For years in primary school, the ‘skin colour’ crayon bothered me endlessly.I have never made a drawing of myself. Or whenever I did, I never gave my skin any colour. I drew it in stark black outlines on a white piece of paper, large eyes coated with black eyelashes. My skin colour most certainly wasn’t that pink toned white of the ‘skin colour’ crayon, I could tensely finger the brown one, but I couldn’t openly acknowledge I had dark skin, because i knew my friends would only reiterate it. The dark skin on my hands that I constantly hid, sometimes turning my hand palm-up to reveal the lighter shade of skin. In a thriving market of Fair and Lovelys my skin colour was a constant bother as a child. I grew up and out of being bothered about my dark skin however, and I never could draw anyway, so out went the offensive packs of crayons. For years together I hadn’t felt the brown on my skin until it brushed against a sea of whites.
How do you feel the brown on your skin burning like it’s been caught aflame? You’ll see it in the blue eyes against white skin on a bus driver who will take a closer look at your bus pass, the lady at the supermarket who will look into your wallet as you fumble with foreign currency, the flight attendant who will look through you when you ask for help. Sometimes you don’t just feel the brown, but you feel your dark hair pressing into your scalp, you feel brown eyes struggling to lock into blue ones,you feel every dark shadow and pimple and freckle, even your clothes lugged across a continent forcing you to be aware of your difference. When was the last time I felt brown? I felt brown when a girl in college said I looked pretty, my immediate shrug of dismissal made her compassionately tell me that I shouldn’t feel ugly simply because I was dark. It was possible for me to look beautiful even with my skin colour. It was easy for me to dismiss the girl then, her pettiness was just that, petty and parochial, a girl from a small town who didn’t know any better. A few big words in free-flowing English was all I needed to satisfy my own petty vengefulness. But when you are conditioned into believing in the superiority of the White race(wait, White skin) you feel remarkably small when the brown burns into you. My comfortable upbringing, excessive lifestyle, and anything else that made me feel confident and secure back home didn’t matter to those blue eyes. To them, I was something out of the covers of a Nat Geo magazine, both pitied and feared and disliked for my brown skin and foreign features. I wasn’t how people looked like, I was how the poor people from war-torn countries, littered with beggars, famine and hunger, people who didn’t speak English and were grateful to be in their country of plenty looked like.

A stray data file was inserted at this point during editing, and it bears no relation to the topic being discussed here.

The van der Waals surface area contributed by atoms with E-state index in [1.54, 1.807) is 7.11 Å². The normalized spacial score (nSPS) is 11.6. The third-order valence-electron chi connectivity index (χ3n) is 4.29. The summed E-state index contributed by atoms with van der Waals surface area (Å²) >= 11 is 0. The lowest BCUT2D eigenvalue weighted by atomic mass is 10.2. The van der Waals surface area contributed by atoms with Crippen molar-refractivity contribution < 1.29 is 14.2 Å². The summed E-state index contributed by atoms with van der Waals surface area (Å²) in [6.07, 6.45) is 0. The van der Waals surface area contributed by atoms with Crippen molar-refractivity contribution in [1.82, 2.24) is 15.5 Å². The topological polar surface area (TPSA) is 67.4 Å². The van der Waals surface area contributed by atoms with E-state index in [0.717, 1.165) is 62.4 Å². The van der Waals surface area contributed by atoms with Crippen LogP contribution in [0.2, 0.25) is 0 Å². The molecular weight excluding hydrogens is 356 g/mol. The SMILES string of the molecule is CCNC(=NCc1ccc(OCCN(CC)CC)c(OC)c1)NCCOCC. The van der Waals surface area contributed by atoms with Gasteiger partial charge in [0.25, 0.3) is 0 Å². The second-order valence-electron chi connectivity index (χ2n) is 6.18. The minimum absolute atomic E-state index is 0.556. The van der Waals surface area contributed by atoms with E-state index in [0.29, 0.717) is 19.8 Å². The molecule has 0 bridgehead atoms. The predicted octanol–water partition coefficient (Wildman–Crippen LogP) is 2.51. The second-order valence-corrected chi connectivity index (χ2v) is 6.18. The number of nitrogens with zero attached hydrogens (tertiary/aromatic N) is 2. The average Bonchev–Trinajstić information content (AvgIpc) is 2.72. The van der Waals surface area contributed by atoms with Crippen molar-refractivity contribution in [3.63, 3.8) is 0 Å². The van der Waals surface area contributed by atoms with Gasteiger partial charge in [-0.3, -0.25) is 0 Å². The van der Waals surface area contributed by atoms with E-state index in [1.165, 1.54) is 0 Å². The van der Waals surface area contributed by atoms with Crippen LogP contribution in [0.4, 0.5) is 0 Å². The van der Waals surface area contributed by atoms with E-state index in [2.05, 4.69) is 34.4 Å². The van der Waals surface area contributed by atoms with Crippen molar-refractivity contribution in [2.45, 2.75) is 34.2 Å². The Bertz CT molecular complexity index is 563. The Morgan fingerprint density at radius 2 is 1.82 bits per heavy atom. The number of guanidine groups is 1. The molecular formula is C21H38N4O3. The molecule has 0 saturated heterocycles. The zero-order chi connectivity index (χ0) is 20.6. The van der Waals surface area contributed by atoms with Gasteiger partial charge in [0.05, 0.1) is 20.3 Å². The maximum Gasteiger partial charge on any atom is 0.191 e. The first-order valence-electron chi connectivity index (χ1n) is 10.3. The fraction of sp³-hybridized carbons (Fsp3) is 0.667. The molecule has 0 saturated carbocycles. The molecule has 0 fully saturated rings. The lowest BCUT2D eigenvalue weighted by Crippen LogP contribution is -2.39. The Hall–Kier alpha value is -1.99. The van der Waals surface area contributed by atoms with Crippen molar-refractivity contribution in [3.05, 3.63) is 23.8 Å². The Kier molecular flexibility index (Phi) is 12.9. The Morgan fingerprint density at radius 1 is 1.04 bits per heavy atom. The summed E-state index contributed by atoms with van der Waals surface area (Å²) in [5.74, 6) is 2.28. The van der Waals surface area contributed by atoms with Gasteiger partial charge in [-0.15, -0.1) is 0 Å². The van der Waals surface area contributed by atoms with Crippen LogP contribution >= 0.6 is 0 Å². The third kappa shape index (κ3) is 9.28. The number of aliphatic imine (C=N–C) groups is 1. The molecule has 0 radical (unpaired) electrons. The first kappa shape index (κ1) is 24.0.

Did the lady at the supermarket make her kids finish the food on their plates that evening telling them how the brown girl at the store fumbled about with a small bag of groceries and a nearly empty wallet? Racism is prevalent in more than just violence and exclusion and a denial of rights and opportunities, it is in the ‘gaze’, the gaze that burns your skin colour into your flesh. It is in the pity, the benevolence and the innate suspiciousness of the ‘gaze.’